In this post I hope to accurately portray the perspectives of both the buy-side and the supply-side on the the sales training RFP. Leave a comment and let me know how I did.
A bit of background
As a seller, coming out of sales, sales consulting, and sales training, I have a love-hate relationship with RFPs. I love them when I’ve written or influenced their content and, as a result, have exerted some control over the customer’s buying/decision criteria, and won the deal. I hate them (or rather disregard them, in most cases) when one surprisingly pops into my inbox and I quickly determine that my competitor has had a degree of influence in its content.
When ESR first started sending RFPs to sales performance improvement companies on behalf of our sales training buyer clients, the responses were as you would expect. Resistance, frustration, and even anger. After all, many sales trainers work with their clients guiding them through getting around the RFP process. Why should they do what they teach their clients not to do? they ask me. After all, they say, RFPs have been written or influenced by one supplier, putting anyone else who chooses to bid the business in a disadvantageous place. As a seller, I couldn’t agree more.
On the buy-side of the equation
When ESR is running a client evaluation, we perform the requirements analysis and definition. We do that independently of any provider or any influence they might have among stakeholders. Why do ESR insist on doing the requirements definition? ESR knows that whenever a sales trainer or consultant does a requirements analysis (their discovery process) it is most likely going to result in the highest priority customer needs matching the unique capabilities of the provider. It’s only natural. If I’m a trainer and have proven abilities in A, B, C, and D, I will gravitate toward challenges and opportunities for which A, B, C, and D are solutions for the customer. If the customer’s real issues are with E, F, G, and H, for competitive reasons I may not acknowledge that or, in some cases, I might not even recognize that those conditions exist. (I know I’m going to get some angry comments and emails about this from sales trainers who will tell me they are open and honest with their clients about their strengths and challenges. I’m sure that’s true in YOUR case, but after nearly eight years of studying failed sales training initiatives, we know what really goes on a lot of the time.)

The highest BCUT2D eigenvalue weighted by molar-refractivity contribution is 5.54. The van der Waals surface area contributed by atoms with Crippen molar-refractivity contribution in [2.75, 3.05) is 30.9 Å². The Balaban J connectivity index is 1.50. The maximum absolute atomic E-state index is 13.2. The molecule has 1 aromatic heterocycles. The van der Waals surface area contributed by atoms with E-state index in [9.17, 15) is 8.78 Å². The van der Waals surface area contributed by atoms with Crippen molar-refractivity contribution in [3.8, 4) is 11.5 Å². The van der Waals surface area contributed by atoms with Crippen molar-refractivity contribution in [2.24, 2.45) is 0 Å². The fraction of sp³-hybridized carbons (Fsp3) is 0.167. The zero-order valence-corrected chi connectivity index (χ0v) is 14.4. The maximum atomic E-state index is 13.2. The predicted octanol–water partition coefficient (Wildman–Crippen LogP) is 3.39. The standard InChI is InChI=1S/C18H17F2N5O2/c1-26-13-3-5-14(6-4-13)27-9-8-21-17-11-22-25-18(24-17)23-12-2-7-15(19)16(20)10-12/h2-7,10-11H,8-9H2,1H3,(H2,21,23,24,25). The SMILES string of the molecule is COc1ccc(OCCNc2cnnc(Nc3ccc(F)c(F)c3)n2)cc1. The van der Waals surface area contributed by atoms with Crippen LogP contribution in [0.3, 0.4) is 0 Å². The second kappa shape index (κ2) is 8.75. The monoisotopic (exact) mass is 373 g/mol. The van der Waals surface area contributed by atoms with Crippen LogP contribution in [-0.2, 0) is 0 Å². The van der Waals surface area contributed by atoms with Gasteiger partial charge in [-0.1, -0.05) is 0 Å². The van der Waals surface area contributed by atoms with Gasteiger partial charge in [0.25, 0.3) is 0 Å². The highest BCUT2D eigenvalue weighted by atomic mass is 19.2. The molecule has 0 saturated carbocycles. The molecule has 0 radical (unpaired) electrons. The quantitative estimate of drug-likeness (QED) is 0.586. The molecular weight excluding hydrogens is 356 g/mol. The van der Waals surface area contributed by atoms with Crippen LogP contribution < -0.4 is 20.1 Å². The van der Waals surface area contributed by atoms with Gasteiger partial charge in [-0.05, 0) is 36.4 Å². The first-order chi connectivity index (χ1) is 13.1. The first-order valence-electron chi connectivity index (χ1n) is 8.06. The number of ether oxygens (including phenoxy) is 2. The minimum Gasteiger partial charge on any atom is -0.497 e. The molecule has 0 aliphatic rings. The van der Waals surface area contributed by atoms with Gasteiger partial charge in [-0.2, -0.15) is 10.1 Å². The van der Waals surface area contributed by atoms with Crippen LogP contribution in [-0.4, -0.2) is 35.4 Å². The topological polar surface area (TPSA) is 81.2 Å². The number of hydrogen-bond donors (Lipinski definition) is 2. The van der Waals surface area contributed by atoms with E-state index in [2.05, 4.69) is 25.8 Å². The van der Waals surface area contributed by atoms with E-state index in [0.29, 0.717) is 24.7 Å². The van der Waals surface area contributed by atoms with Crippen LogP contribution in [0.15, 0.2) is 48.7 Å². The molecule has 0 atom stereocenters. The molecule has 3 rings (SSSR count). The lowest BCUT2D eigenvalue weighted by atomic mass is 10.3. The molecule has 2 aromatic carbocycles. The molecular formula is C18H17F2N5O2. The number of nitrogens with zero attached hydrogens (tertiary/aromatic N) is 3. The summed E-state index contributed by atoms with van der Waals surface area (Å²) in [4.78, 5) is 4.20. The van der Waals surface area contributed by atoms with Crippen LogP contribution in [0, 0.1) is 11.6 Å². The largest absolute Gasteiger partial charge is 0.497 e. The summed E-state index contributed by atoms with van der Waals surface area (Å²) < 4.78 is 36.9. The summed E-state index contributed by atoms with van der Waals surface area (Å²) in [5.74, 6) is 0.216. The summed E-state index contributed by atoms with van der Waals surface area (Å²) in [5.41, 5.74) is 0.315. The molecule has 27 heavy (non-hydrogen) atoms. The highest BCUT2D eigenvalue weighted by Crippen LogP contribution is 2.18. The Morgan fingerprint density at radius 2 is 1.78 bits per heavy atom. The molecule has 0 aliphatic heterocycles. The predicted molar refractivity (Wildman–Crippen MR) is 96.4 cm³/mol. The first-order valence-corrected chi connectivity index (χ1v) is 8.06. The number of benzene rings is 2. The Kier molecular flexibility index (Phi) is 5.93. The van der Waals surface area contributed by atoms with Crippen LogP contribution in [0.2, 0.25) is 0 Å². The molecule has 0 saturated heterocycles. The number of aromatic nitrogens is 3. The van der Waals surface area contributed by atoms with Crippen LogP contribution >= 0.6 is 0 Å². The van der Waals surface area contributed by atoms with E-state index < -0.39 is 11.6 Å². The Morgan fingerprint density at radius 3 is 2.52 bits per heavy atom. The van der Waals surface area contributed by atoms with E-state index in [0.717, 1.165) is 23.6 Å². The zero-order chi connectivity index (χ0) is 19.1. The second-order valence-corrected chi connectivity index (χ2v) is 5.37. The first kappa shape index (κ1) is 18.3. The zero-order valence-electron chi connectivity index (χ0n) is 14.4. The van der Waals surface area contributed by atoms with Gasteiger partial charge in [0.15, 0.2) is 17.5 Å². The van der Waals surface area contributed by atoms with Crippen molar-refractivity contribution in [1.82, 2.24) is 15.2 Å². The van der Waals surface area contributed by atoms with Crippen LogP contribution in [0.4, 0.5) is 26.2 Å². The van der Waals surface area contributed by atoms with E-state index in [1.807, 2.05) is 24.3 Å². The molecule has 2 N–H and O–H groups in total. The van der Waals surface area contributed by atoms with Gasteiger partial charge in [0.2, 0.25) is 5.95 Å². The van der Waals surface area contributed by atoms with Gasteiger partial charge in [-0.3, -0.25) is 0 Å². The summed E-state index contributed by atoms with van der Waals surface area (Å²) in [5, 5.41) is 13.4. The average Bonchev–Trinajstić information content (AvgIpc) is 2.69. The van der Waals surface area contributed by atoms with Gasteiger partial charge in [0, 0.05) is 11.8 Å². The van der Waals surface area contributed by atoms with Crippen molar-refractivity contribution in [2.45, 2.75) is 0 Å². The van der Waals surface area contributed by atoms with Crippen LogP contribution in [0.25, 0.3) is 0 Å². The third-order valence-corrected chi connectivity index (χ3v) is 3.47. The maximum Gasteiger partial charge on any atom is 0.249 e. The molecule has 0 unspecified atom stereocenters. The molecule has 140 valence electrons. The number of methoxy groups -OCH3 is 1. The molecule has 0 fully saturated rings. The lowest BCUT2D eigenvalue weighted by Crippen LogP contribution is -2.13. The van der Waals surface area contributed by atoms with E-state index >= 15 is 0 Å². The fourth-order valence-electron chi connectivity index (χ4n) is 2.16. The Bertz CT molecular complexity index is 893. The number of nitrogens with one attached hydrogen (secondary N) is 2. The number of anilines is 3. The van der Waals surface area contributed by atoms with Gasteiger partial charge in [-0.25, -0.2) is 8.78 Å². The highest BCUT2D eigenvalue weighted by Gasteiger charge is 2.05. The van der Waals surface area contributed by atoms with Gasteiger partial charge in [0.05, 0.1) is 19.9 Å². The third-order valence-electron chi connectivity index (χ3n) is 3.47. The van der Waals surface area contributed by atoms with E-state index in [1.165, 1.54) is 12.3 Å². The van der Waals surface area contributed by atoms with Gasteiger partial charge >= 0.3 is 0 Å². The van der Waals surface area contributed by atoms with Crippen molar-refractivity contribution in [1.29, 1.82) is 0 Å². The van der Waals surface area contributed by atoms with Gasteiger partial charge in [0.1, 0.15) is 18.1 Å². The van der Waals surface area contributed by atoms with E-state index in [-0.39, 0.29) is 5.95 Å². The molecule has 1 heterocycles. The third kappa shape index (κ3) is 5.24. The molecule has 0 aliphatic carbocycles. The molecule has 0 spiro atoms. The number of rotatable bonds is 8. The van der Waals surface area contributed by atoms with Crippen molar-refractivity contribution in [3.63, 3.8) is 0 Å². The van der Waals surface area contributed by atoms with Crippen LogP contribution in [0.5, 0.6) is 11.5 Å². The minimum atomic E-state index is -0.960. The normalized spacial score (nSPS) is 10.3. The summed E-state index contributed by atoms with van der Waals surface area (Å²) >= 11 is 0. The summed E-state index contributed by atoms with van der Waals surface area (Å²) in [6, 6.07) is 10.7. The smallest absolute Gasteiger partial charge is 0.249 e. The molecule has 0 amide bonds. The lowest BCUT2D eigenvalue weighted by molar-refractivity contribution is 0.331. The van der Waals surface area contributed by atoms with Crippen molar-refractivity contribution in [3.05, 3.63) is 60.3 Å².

Once the client signs off on the requirements definition, we propose a long list of providers based on a high-level match among those requirements and individual providers’ capabilities as we know them.
Sell to the customer in the way they want to buy
From the the buy side, we expect anyone bidding for the business to understand how the customer wants to buy (by employing this process) and demonstrates willingness to work under those parameters. It is also very important for our clients to understand how each potential supplier matches up against the prioritized criteria as stated in the RFP—criteria derived directly from that comprehensive and objective assessment we perform.
When ESR publishes the RFI or RFP, we assure each long-listed sales performance improvement provider that:
In other words, we validate that this is a qualified opportunity where everyone participating has an equal chance to win. Many sales trainers have learned to trust ESR in this regard. They’d rather not go through this process, but they know it’s fair.
The short list
After the responses are read, analyzed, and ranked, a short list is determined. At that point ESR strongly recommends that the client meet with representatives from each short-listed company to answer any and all questions. That’s also the time when the client and the short-listed firms get to know each other.
ESR organizes and manages a finalist presentation day where each short-listed provider offers insight into how they will contribute to the customer achieving their sales performance goals and objectives. We also recommend that each provider to share with the client their differentiated and unique value and why they believe they are the best partner for the client. Each presentation runs about three-and-a-half hours.
At that point the client evaluates each presentation among other factors and makes a selection.
The bottom line
As a result of this process, whichever provider is selected is almost guaranteed to have a successful implementation because all the risks and rewards and strengths and challenges of both provider and client will have been identified and discussed openly by both parties before a contract is signed.
Read a case study about how this process was employed from Selling Power magazine.
Note: If you’d like to learn more about sales training requirements, you can purchase the ESR/Report How to Understand, Define, and Meet Your Sales Training Requirements.